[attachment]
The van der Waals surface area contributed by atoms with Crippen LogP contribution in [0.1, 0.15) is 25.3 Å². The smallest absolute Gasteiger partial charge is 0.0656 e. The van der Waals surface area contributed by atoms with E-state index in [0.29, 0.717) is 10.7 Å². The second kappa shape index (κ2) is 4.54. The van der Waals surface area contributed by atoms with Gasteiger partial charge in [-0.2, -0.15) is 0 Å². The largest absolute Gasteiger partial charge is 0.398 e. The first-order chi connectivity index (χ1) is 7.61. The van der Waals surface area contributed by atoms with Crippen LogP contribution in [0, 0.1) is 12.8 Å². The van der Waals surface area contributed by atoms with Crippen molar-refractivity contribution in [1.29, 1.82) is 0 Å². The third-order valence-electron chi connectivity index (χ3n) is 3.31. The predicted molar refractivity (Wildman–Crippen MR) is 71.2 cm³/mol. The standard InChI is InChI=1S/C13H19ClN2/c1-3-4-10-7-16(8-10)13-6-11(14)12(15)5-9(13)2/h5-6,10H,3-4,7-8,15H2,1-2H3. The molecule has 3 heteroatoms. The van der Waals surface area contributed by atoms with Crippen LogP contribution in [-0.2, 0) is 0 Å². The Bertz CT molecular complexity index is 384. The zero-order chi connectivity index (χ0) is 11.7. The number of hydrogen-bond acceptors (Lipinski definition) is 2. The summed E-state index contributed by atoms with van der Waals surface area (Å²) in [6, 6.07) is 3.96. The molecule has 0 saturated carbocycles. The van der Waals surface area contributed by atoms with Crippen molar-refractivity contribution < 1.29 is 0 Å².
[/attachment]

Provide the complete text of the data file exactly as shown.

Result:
The van der Waals surface area contributed by atoms with Crippen LogP contribution in [0.1, 0.15) is 25.3 Å². The smallest absolute Gasteiger partial charge is 0.0656 e. The van der Waals surface area contributed by atoms with E-state index in [0.29, 0.717) is 10.7 Å². The second kappa shape index (κ2) is 4.54. The van der Waals surface area contributed by atoms with Gasteiger partial charge in [-0.2, -0.15) is 0 Å². The largest absolute Gasteiger partial charge is 0.398 e. The first-order chi connectivity index (χ1) is 7.61. The van der Waals surface area contributed by atoms with Crippen LogP contribution in [0, 0.1) is 12.8 Å². The van der Waals surface area contributed by atoms with Crippen molar-refractivity contribution in [1.29, 1.82) is 0 Å². The third-order valence-electron chi connectivity index (χ3n) is 3.31. The predicted molar refractivity (Wildman–Crippen MR) is 71.2 cm³/mol. The standard InChI is InChI=1S/C13H19ClN2/c1-3-4-10-7-16(8-10)13-6-11(14)12(15)5-9(13)2/h5-6,10H,3-4,7-8,15H2,1-2H3. The molecule has 3 heteroatoms. The van der Waals surface area contributed by atoms with Crippen LogP contribution in [-0.2, 0) is 0 Å². The Bertz CT molecular complexity index is 384. The zero-order chi connectivity index (χ0) is 11.7. The number of hydrogen-bond acceptors (Lipinski definition) is 2. The summed E-state index contributed by atoms with van der Waals surface area (Å²) in [6, 6.07) is 3.96. The molecule has 0 saturated carbocycles. The van der Waals surface area contributed by atoms with Crippen molar-refractivity contribution < 1.29 is 0 Å².